- Individuals and trusts owing $20,000 or more in their previous return must lodge, excluding large or medium trusts. Payment is due per the notice of assessment for individuals and trusts.
- Lodge and pay the September 2023 quarterly PAYG instalment activity statement for head companies of consolidated business groups (Quarter 3 of the 2023-24 financial year).
- Lodge and pay the March 2024 monthly Business Activity Statement. This deadline applies to all businesses that report monthly via the BAS.
- Lodge and pay the September 2023 quarterly activity statement if you elect to lodge via paper and are not reporting through Single Touch Payroll (STP).
- Pay the September 2023 quarterly instalment notice (Form R, S or T) by this date. Only lodge the notice if varying the instalment amount.
- Make your quarterly superannuation guarantee contributions for the January-March 2024 period (Quarter 3 of 2023-24 FY) to employees’ super funds by this date.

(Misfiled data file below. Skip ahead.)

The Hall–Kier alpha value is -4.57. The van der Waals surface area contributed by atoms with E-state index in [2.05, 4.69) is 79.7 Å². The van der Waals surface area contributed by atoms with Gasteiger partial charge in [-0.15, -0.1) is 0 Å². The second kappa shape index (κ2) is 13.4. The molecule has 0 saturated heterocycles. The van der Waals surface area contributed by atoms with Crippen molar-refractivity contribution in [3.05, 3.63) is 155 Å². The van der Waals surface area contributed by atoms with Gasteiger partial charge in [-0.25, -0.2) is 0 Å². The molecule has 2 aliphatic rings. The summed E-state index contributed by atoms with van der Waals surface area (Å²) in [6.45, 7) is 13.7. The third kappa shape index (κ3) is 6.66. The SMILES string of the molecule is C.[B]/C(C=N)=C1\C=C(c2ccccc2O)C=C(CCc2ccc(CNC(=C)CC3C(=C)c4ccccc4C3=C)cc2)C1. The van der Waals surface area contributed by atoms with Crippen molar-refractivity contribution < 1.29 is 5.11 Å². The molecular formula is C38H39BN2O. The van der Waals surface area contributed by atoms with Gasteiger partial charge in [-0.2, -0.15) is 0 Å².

- It is important to meet this deadline to avoid penalties. Employers who fail to make the minimum super guarantee payments for Quarter 3 by this date must pay the superannuation guarantee charge. Employers must lodge a Superannuation Guarantee Charge statement with the ATO by 28 May 2024.
- Lodge a TFN report if any beneficiaries quoted their tax file number to a trust trustee in the January-March 2024 quarter (Quarter 3 of the 2023-24 financial year).
- Lodge a lost members report. You should provide details of lost or inactive super fund accounts for the period between 1 July 2022 to 31 December 2023.
- All entities that were not required to lodge earlier and are not eligible for the 5 June filing concession must lodge their 2023 tax returns. This includes any remaining consolidated groups.
- The payment due date for any tax owed applies to companies and superannuation funds in this category.
- Individuals and trusts in this category should pay according to the date stated on their notice of assessment.
- Lodge and pay the April 2024 monthly Business Activity Statement.
- This is the final date to add new Fringe Benefit Tax clients to your list to ensure they receive lodgment and payment concessions for their FBT returns.
- Lodge and pay the Fringe Benefits Tax annual return if lodging via paper rather than electronically.
- Lodge and pay eligible quarter 3, 2023–24 activity statements if you or your client have elected to receive and lodge electronically.
- Employers must lodge and pay the September 2023 quarterly (Quarter 3) Superannuation Guarantee Charge statement if they did not pay sufficient superannuation guarantee contributions to employees’ funds by the due date.